A new program which aims to keep Aboriginal families together was launched by Waminda, the South Coast Women's Health and Welfare Aboriginal Corporation, on Friday, November 18.
The program, called Nabu (named after the local Aboriginal word for 'grandmother'), is the first evidence-based First Nations led family support service.
Nabu brings together cultural mentors, elders, family support workers, case managers and therapists to provide support for Aboriginal and Torres Strait Islander families and their children who are at risk of harm or susceptible to going into foster care.
The Nabu program covers Wollongong to Nowra and down to Ulladulla.
Waminda's chief executive Faye Worner said the organisation's experience highlighted the need for a service led by Aboriginal people and community for Aboriginal families and children.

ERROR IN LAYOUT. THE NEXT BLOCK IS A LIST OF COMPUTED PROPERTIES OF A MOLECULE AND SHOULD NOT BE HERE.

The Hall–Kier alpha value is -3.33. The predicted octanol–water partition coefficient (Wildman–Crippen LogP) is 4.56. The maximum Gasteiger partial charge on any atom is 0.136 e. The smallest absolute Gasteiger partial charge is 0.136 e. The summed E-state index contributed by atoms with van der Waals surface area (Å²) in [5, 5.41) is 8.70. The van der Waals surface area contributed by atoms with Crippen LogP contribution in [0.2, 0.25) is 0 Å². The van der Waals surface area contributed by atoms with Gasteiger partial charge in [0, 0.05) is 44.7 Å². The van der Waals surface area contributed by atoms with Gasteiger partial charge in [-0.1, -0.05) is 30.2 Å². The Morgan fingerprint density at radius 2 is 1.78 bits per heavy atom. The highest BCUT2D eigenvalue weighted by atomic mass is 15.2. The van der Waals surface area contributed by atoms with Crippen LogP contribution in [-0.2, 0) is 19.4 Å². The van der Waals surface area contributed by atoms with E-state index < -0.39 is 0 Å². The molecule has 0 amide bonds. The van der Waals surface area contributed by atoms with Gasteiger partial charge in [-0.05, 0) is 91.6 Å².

"Through a focus on self-determination and community empowerment, the Nabu program will support Aboriginal families and communities to collectively maintain shared responsibility for the care and wellbeing of their children."
Minister for Families, Communities and Disability Services Gareth Ward, who was also at the launch, said the program would help support vulnerable children.
"Nabu will be delivered by people who have a first-hand understanding of culture, tradition and the modern-day issues faced by the local Aboriginal community," Mr Ward said.
"It will provide improved support for families in the region in line with our Premier's priorities relating to vulnerable children."
The program will also assist families by teaching parenting skills and helping navigate government services while maintaining a close connection to culture and country.
The program will be continually evaluated by the University of Sydney and Charles Darwin University.
For more information on the program email email@example.com.